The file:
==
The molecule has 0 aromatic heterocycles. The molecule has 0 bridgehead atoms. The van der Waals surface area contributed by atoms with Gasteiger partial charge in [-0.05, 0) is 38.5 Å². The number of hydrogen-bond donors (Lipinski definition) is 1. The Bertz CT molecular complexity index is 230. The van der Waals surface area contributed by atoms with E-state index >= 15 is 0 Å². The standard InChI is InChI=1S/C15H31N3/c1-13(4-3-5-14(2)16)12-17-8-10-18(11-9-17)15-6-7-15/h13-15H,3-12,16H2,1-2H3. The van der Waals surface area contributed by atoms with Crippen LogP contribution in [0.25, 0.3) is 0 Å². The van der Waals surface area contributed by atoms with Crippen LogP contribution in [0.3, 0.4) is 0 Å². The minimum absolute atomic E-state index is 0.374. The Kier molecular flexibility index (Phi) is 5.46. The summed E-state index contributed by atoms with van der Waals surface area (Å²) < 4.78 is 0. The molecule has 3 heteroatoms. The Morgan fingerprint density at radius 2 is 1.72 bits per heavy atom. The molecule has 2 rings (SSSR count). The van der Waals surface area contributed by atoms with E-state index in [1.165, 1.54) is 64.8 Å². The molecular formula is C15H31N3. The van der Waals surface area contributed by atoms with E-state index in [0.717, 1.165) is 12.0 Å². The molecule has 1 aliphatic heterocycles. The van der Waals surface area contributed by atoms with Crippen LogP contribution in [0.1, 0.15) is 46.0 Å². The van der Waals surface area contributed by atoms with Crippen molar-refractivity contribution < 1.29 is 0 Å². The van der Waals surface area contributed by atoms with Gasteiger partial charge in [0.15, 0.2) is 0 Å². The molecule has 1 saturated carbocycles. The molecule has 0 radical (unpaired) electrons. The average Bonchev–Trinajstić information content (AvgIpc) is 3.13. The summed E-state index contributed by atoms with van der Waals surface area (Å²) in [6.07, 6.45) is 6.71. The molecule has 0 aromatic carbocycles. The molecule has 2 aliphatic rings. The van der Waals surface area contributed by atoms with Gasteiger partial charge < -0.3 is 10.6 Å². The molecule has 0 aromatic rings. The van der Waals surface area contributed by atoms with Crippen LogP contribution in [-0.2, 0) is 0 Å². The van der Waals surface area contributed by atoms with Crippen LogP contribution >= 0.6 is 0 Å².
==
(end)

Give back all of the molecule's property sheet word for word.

The molecule has 0 aromatic heterocycles. The molecule has 0 bridgehead atoms. The van der Waals surface area contributed by atoms with Gasteiger partial charge in [-0.05, 0) is 38.5 Å². The number of hydrogen-bond donors (Lipinski definition) is 1. The Bertz CT molecular complexity index is 230. The van der Waals surface area contributed by atoms with E-state index >= 15 is 0 Å². The standard InChI is InChI=1S/C15H31N3/c1-13(4-3-5-14(2)16)12-17-8-10-18(11-9-17)15-6-7-15/h13-15H,3-12,16H2,1-2H3. The van der Waals surface area contributed by atoms with Crippen LogP contribution in [0.25, 0.3) is 0 Å². The van der Waals surface area contributed by atoms with Crippen LogP contribution in [0.3, 0.4) is 0 Å². The minimum absolute atomic E-state index is 0.374. The Kier molecular flexibility index (Phi) is 5.46. The summed E-state index contributed by atoms with van der Waals surface area (Å²) < 4.78 is 0. The molecule has 3 heteroatoms. The Morgan fingerprint density at radius 2 is 1.72 bits per heavy atom. The molecule has 2 rings (SSSR count). The van der Waals surface area contributed by atoms with E-state index in [1.165, 1.54) is 64.8 Å². The molecular formula is C15H31N3. The van der Waals surface area contributed by atoms with E-state index in [0.717, 1.165) is 12.0 Å². The molecule has 1 aliphatic heterocycles. The van der Waals surface area contributed by atoms with Crippen LogP contribution in [0.1, 0.15) is 46.0 Å². The van der Waals surface area contributed by atoms with Crippen molar-refractivity contribution < 1.29 is 0 Å². The van der Waals surface area contributed by atoms with Gasteiger partial charge in [0.15, 0.2) is 0 Å². The molecule has 1 saturated carbocycles. The molecule has 0 radical (unpaired) electrons. The average Bonchev–Trinajstić information content (AvgIpc) is 3.13. The summed E-state index contributed by atoms with van der Waals surface area (Å²) in [6.07, 6.45) is 6.71. The molecule has 0 aromatic carbocycles. The molecule has 2 aliphatic rings. The van der Waals surface area contributed by atoms with Gasteiger partial charge < -0.3 is 10.6 Å². The molecule has 0 aromatic rings. The van der Waals surface area contributed by atoms with Crippen LogP contribution in [-0.2, 0) is 0 Å². The van der Waals surface area contributed by atoms with Crippen LogP contribution >= 0.6 is 0 Å².